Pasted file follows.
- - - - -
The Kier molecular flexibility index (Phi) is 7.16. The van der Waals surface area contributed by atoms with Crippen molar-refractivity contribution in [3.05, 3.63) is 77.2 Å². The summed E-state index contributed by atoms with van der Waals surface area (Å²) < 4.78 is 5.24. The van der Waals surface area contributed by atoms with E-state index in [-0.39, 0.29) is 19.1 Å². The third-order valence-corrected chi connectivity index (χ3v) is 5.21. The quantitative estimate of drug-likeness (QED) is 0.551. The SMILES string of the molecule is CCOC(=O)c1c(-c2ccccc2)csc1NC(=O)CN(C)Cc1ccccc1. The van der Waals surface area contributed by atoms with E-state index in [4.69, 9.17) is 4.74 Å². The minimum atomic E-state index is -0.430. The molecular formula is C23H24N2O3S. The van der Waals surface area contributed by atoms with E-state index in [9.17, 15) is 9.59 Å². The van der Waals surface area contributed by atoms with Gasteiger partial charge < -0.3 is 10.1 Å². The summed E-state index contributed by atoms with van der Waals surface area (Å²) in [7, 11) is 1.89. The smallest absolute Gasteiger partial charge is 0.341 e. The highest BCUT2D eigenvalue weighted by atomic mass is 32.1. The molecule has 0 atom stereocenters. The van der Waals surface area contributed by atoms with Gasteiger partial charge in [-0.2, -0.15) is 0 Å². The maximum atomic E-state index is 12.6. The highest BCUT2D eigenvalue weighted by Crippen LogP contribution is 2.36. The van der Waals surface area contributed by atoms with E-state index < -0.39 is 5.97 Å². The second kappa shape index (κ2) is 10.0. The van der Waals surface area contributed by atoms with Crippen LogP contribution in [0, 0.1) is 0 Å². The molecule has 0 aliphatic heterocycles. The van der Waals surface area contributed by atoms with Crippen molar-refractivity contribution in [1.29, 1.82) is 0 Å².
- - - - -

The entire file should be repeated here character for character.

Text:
The Kier molecular flexibility index (Phi) is 7.16. The van der Waals surface area contributed by atoms with Crippen molar-refractivity contribution in [3.05, 3.63) is 77.2 Å². The summed E-state index contributed by atoms with van der Waals surface area (Å²) < 4.78 is 5.24. The van der Waals surface area contributed by atoms with E-state index in [-0.39, 0.29) is 19.1 Å². The third-order valence-corrected chi connectivity index (χ3v) is 5.21. The quantitative estimate of drug-likeness (QED) is 0.551. The SMILES string of the molecule is CCOC(=O)c1c(-c2ccccc2)csc1NC(=O)CN(C)Cc1ccccc1. The van der Waals surface area contributed by atoms with E-state index in [4.69, 9.17) is 4.74 Å². The minimum atomic E-state index is -0.430. The molecular formula is C23H24N2O3S. The van der Waals surface area contributed by atoms with E-state index in [9.17, 15) is 9.59 Å². The van der Waals surface area contributed by atoms with Gasteiger partial charge < -0.3 is 10.1 Å². The summed E-state index contributed by atoms with van der Waals surface area (Å²) in [7, 11) is 1.89. The smallest absolute Gasteiger partial charge is 0.341 e. The highest BCUT2D eigenvalue weighted by atomic mass is 32.1. The molecule has 0 atom stereocenters. The van der Waals surface area contributed by atoms with Gasteiger partial charge in [-0.2, -0.15) is 0 Å². The maximum atomic E-state index is 12.6. The highest BCUT2D eigenvalue weighted by Crippen LogP contribution is 2.36. The van der Waals surface area contributed by atoms with E-state index < -0.39 is 5.97 Å². The second kappa shape index (κ2) is 10.0. The van der Waals surface area contributed by atoms with Crippen LogP contribution in [0, 0.1) is 0 Å². The molecule has 0 aliphatic heterocycles. The van der Waals surface area contributed by atoms with Crippen molar-refractivity contribution in [1.29, 1.82) is 0 Å².